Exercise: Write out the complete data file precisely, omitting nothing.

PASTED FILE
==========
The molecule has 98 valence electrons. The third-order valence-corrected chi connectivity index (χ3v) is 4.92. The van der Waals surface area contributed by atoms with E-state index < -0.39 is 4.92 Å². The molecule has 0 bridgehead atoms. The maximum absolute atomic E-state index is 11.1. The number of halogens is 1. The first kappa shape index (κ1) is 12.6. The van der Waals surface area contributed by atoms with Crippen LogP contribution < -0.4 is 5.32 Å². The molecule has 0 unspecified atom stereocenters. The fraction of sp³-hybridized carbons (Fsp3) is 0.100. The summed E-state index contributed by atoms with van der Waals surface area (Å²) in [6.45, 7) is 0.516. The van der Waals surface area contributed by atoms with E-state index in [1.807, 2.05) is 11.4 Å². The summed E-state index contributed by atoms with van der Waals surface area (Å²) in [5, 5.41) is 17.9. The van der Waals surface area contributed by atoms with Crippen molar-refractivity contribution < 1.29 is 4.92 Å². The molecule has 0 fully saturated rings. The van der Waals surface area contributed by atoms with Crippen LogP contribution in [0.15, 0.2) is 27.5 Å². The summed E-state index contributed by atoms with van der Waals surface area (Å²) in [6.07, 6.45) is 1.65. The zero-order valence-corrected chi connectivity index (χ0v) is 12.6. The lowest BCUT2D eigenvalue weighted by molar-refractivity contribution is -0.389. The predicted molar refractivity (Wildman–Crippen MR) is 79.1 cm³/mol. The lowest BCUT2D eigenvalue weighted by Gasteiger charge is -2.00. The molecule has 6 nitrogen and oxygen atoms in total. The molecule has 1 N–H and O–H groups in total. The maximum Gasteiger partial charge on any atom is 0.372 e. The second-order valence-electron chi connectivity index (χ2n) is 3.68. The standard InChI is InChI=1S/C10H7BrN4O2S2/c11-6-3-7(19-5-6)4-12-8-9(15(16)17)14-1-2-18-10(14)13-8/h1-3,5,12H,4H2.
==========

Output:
The molecule has 98 valence electrons. The third-order valence-corrected chi connectivity index (χ3v) is 4.92. The van der Waals surface area contributed by atoms with E-state index < -0.39 is 4.92 Å². The molecule has 0 bridgehead atoms. The maximum absolute atomic E-state index is 11.1. The number of halogens is 1. The first kappa shape index (κ1) is 12.6. The van der Waals surface area contributed by atoms with Crippen LogP contribution < -0.4 is 5.32 Å². The molecule has 0 unspecified atom stereocenters. The fraction of sp³-hybridized carbons (Fsp3) is 0.100. The summed E-state index contributed by atoms with van der Waals surface area (Å²) in [6.45, 7) is 0.516. The van der Waals surface area contributed by atoms with E-state index in [1.807, 2.05) is 11.4 Å². The summed E-state index contributed by atoms with van der Waals surface area (Å²) in [5, 5.41) is 17.9. The van der Waals surface area contributed by atoms with Crippen molar-refractivity contribution < 1.29 is 4.92 Å². The molecule has 0 fully saturated rings. The van der Waals surface area contributed by atoms with Crippen LogP contribution in [0.15, 0.2) is 27.5 Å². The summed E-state index contributed by atoms with van der Waals surface area (Å²) in [6.07, 6.45) is 1.65. The zero-order valence-corrected chi connectivity index (χ0v) is 12.6. The lowest BCUT2D eigenvalue weighted by molar-refractivity contribution is -0.389. The predicted molar refractivity (Wildman–Crippen MR) is 79.1 cm³/mol. The lowest BCUT2D eigenvalue weighted by Gasteiger charge is -2.00. The molecule has 6 nitrogen and oxygen atoms in total. The molecule has 1 N–H and O–H groups in total. The maximum Gasteiger partial charge on any atom is 0.372 e. The second-order valence-electron chi connectivity index (χ2n) is 3.68. The standard InChI is InChI=1S/C10H7BrN4O2S2/c11-6-3-7(19-5-6)4-12-8-9(15(16)17)14-1-2-18-10(14)13-8/h1-3,5,12H,4H2.